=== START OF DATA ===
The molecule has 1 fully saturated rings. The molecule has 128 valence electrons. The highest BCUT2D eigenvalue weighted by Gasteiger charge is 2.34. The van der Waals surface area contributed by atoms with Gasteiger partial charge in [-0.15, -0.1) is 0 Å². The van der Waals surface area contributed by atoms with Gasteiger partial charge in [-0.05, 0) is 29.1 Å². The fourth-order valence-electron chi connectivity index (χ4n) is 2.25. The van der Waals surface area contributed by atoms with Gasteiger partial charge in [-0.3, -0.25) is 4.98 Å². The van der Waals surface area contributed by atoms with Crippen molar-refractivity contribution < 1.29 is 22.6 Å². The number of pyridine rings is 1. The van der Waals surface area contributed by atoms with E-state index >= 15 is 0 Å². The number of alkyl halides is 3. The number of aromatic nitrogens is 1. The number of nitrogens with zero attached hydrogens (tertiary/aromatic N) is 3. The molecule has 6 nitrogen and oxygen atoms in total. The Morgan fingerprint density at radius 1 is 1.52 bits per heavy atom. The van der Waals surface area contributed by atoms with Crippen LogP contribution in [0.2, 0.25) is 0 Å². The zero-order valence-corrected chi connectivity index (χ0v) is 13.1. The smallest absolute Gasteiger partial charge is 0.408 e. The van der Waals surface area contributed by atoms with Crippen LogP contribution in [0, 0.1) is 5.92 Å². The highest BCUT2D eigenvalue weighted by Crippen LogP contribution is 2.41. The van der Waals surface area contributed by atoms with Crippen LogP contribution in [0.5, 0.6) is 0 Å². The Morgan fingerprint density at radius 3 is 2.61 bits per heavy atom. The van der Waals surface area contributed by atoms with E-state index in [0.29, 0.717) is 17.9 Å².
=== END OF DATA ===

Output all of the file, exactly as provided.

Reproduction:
The molecule has 1 fully saturated rings. The molecule has 128 valence electrons. The highest BCUT2D eigenvalue weighted by Gasteiger charge is 2.34. The van der Waals surface area contributed by atoms with Gasteiger partial charge in [-0.15, -0.1) is 0 Å². The van der Waals surface area contributed by atoms with Gasteiger partial charge in [-0.05, 0) is 29.1 Å². The fourth-order valence-electron chi connectivity index (χ4n) is 2.25. The van der Waals surface area contributed by atoms with Gasteiger partial charge in [-0.3, -0.25) is 4.98 Å². The van der Waals surface area contributed by atoms with Crippen molar-refractivity contribution < 1.29 is 22.6 Å². The number of pyridine rings is 1. The van der Waals surface area contributed by atoms with E-state index >= 15 is 0 Å². The number of alkyl halides is 3. The number of aromatic nitrogens is 1. The number of nitrogens with zero attached hydrogens (tertiary/aromatic N) is 3. The molecule has 6 nitrogen and oxygen atoms in total. The Morgan fingerprint density at radius 1 is 1.52 bits per heavy atom. The van der Waals surface area contributed by atoms with Crippen LogP contribution in [0.2, 0.25) is 0 Å². The zero-order valence-corrected chi connectivity index (χ0v) is 13.1. The smallest absolute Gasteiger partial charge is 0.408 e. The van der Waals surface area contributed by atoms with Crippen LogP contribution in [0, 0.1) is 5.92 Å². The highest BCUT2D eigenvalue weighted by Crippen LogP contribution is 2.41. The van der Waals surface area contributed by atoms with Crippen LogP contribution in [0.5, 0.6) is 0 Å². The Morgan fingerprint density at radius 3 is 2.61 bits per heavy atom. The van der Waals surface area contributed by atoms with E-state index in [0.29, 0.717) is 17.9 Å².